“These are big announcements for the wing, because of their importance and the impact they will have on our families and our communities,” said Shevchik. “But this is what we train for, and this is what we prepare for. We’re eager and ready to answer the call to serve. I want to thank the families, the employers, and the community supporting the airmen deploying. Your support will ensure these brave women and men remain focused and ready as they answer our nation’s call.”

On the Army National Guard side of things, Lt. Col. Matthew Wignall, commander of the 3rd Battalion, 172nd Infantry (Mountain) of the 86th Infantry Brigade Combat Team, first said that nearly 350 soldiers from Vermont would be joining over 150 others from New Hampshire and Maine as part of a task team that will be deployed in the first quarter of 2021.

The commander said his troops will be stationed throughout the U.S. Central Command region — an area which spans 27 nations from the Horn of Africa through the Arabian Gulf region — for about 12 months as part of Operation Spartan Shield. Over the last few weeks, they have been spending time at Camp Ethan Allen Training Site in Jericho for routine train-up in preparing for the deployment.

“We’re honored and we’re proud to have received this mission,” said Wignall. “Many of our soldiers in the battalion, and out, have been in support of the COVID mission over the past several months. And we’ll pivot now to focus on train-up for the deployment, as we’ve been doing, with no distraction to the continued support to the COVID mission. I’m proud of the motivation for our soldiers to serve both their community and serve to support a federal mission like this. It really speaks to their versatility and their resilience.”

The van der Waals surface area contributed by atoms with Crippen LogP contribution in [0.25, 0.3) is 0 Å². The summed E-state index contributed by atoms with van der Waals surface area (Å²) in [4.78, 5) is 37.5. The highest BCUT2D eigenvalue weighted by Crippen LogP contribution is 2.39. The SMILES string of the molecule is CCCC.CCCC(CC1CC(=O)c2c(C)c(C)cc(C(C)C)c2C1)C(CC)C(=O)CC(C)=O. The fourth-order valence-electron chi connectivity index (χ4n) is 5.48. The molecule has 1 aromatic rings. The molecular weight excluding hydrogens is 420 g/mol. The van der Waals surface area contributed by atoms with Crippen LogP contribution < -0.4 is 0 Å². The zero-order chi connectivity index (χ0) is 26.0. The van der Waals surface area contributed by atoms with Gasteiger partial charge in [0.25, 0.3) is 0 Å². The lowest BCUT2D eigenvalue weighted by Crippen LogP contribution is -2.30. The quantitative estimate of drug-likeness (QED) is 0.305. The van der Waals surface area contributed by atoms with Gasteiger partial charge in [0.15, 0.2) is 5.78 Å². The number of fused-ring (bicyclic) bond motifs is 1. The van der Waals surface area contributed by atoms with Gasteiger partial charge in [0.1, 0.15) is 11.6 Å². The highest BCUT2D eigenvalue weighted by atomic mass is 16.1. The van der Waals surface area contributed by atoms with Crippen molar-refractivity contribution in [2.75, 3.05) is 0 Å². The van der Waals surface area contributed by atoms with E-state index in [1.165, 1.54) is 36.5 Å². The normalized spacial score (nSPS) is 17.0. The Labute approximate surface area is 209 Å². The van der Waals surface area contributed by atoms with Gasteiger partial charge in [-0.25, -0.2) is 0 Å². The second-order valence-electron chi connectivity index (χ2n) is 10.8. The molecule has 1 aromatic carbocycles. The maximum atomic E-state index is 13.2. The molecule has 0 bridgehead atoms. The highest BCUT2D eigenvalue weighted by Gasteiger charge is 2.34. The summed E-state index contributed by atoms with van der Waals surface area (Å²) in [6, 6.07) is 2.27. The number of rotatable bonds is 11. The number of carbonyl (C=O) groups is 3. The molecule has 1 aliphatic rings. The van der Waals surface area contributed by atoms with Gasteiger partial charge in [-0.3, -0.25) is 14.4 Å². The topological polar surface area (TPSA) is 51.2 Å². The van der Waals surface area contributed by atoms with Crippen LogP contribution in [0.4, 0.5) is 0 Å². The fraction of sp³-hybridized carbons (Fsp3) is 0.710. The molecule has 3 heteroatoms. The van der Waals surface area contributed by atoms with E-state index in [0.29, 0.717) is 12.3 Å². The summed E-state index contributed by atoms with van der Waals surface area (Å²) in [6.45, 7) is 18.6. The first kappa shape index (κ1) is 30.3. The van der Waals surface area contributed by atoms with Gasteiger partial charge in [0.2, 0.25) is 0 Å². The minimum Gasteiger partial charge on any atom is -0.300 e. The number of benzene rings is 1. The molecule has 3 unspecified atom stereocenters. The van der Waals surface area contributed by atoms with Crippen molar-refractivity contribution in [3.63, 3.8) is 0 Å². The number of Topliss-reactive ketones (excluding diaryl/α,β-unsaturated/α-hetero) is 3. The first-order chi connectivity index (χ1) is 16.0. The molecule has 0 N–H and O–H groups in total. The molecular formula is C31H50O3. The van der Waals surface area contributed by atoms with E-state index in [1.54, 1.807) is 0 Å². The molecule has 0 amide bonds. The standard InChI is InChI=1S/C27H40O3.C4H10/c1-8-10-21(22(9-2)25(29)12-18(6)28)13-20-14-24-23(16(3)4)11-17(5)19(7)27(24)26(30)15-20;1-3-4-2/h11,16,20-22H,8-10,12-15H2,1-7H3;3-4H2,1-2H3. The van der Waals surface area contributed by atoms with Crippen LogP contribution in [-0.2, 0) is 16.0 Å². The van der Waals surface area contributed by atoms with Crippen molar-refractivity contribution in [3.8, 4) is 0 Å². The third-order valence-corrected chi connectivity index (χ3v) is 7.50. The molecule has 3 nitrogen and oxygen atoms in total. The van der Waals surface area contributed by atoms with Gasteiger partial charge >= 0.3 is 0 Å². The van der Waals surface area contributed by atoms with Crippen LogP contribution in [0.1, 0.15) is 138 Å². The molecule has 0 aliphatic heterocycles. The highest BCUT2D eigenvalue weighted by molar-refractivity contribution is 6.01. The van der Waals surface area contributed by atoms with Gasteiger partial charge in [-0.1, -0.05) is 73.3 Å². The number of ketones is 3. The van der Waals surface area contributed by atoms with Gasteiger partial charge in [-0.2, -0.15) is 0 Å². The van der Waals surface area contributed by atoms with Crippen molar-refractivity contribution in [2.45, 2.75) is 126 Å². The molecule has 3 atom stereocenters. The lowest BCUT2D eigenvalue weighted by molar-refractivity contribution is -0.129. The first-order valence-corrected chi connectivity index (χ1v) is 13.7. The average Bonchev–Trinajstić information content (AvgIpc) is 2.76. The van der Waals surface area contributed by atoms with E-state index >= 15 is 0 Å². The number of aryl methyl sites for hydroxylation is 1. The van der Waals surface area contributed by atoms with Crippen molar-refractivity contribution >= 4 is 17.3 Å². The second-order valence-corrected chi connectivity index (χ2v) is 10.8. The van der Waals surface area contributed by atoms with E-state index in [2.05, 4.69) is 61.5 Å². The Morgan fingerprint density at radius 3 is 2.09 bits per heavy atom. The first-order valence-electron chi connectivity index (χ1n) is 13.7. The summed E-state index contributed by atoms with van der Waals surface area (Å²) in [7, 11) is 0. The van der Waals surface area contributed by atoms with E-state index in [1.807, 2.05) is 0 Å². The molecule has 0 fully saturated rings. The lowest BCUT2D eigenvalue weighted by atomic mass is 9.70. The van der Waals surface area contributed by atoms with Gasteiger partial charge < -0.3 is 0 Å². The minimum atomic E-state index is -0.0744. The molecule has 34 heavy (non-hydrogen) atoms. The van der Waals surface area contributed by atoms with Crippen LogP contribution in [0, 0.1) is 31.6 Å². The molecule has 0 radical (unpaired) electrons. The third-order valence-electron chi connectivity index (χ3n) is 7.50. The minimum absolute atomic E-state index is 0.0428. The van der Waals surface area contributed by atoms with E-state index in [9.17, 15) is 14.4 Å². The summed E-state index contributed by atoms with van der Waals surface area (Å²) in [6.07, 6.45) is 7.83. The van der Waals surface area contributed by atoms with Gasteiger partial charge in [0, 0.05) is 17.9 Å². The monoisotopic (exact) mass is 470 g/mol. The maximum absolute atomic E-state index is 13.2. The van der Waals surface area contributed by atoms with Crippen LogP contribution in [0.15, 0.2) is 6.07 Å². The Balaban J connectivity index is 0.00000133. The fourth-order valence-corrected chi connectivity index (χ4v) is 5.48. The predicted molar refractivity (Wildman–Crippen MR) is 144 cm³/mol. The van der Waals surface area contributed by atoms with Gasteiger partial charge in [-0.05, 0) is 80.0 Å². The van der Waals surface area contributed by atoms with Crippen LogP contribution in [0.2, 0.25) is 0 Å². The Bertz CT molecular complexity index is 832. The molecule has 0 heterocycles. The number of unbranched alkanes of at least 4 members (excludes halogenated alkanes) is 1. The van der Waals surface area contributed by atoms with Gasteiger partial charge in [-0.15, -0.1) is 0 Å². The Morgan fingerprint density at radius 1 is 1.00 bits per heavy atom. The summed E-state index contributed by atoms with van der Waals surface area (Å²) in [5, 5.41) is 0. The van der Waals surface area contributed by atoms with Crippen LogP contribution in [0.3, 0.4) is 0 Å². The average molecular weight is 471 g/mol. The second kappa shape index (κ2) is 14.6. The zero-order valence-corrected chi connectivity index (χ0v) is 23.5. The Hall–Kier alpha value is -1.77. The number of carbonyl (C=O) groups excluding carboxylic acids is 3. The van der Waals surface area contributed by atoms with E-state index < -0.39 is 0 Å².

Lt. Col. Doran Metzger added that 34 soldiers of the 172nd Law Enforcement Detachment, which is under control of the 86th Troop Command, Garrison Support Command, will also be deployed in the first quarter of 2021. They will be heading to the U.S. European Command for 12 months as part of Operation Freedom Sentinel.

The detachment shifted from combat military police responsibilities to having a mission that more closely mirrors the role of a “civilian” police officer in 2016. 11 of the soldiers going over next year are law enforcement officers from state and local agencies, including New Hampshire State Trooper and 1st Lt. Shawn Slaney who commands the unit.

Arcovitch said that Friday’s briefers could not delve too far into specifics as to where the soldiers and airmen would be going “because of operational security,” but Wignall made it clear what sort of situation they will be going into.

“Make no mistake,” said Wignall. “We’re deploying to a combat zone.” He added, “[It’s a] mission we’re prepared for; it’s a mission that’s akin to our federal missions. No change to what we do habitually.”

Along with thanking the men and women who are set to be deployed, all three commanders also thoroughly thanked the families of the soldiers and airmen and emphasized the units’ family readiness groups, the state’s readiness programs, and numerous outreach centers in Vermont which can help them when needed.

“You’re the most essential part of the team,” said Shevchik, “and please know that you are not alone. With the many uncertainties our state and nation faces at this time, know that we’re here for you.”